For example, researchers at the meeting reported on a prospective clinical trial to evaluate how NGS technology might guide cancer therapy (A.M.K. Brown et al., ASHG abstract #135). Thus far, they have recruited more than 90 patients with metastatic cancer. The patient’s tumor is analyzed for mutations that would make them eligible for targeted chemotherapy agents. More than 30% were determined by an expert review panel to have a mutation in their tumor that was determined to be "actionable" with regard to therapy. Early treatment responses are promising, but further follow-up and future trials will be needed before this becomes the standard of care.
Whole exome sequencing and NGS are certainly exciting, but challenges remain, including the standardization of validation and quality control, the sharing of data, and the mechanisms by which we return results. Finally, what result should be reported back to the physician and then to the patient remains a debated topic. Should we report everything, or limit reports to a specific subset of genes?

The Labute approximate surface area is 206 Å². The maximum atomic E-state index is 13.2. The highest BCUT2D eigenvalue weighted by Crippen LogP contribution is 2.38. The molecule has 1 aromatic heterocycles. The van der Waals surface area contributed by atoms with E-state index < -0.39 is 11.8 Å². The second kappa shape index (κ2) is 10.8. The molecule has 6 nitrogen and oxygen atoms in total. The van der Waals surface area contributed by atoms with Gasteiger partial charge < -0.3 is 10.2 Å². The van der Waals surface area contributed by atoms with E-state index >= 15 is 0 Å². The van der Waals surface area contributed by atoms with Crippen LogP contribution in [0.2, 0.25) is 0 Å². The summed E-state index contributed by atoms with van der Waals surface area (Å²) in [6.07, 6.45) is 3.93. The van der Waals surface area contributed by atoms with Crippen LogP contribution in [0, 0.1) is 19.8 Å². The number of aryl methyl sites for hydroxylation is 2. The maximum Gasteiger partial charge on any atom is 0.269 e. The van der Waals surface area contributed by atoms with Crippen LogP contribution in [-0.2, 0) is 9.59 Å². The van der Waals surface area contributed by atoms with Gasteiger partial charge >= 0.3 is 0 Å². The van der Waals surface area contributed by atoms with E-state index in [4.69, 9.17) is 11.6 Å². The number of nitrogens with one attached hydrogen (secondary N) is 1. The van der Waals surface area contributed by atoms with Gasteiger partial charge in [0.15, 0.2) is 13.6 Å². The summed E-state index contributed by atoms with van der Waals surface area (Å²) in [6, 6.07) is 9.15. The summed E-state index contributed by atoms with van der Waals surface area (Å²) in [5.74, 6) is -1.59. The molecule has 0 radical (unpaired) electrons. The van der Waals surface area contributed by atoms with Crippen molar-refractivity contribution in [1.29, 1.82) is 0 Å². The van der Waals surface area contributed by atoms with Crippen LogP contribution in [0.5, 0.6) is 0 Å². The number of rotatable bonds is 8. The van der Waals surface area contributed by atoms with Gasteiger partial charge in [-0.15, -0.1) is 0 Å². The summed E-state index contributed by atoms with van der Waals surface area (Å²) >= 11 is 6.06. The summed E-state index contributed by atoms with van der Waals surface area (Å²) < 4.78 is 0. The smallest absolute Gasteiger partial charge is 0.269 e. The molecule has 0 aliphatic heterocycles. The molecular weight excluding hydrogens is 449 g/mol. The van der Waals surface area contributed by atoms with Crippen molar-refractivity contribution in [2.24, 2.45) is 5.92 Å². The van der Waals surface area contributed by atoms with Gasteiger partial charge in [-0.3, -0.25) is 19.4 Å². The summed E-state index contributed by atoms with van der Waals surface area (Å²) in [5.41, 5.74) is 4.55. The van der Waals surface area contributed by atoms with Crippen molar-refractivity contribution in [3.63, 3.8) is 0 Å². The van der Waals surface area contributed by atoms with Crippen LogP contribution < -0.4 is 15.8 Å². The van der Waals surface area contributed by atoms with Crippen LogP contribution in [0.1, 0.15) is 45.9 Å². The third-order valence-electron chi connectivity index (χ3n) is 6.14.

After all, we will "find something" with NGS technology – but as a medical community, we need to determine how this will impact our patients.
Dr. Hulick is a medical geneticist at NorthShore University HealthSystem, Evanston, Ill., and a clinician educator at the University of Chicago Pritzker School of Medicine. He reported having no conflicts of interest.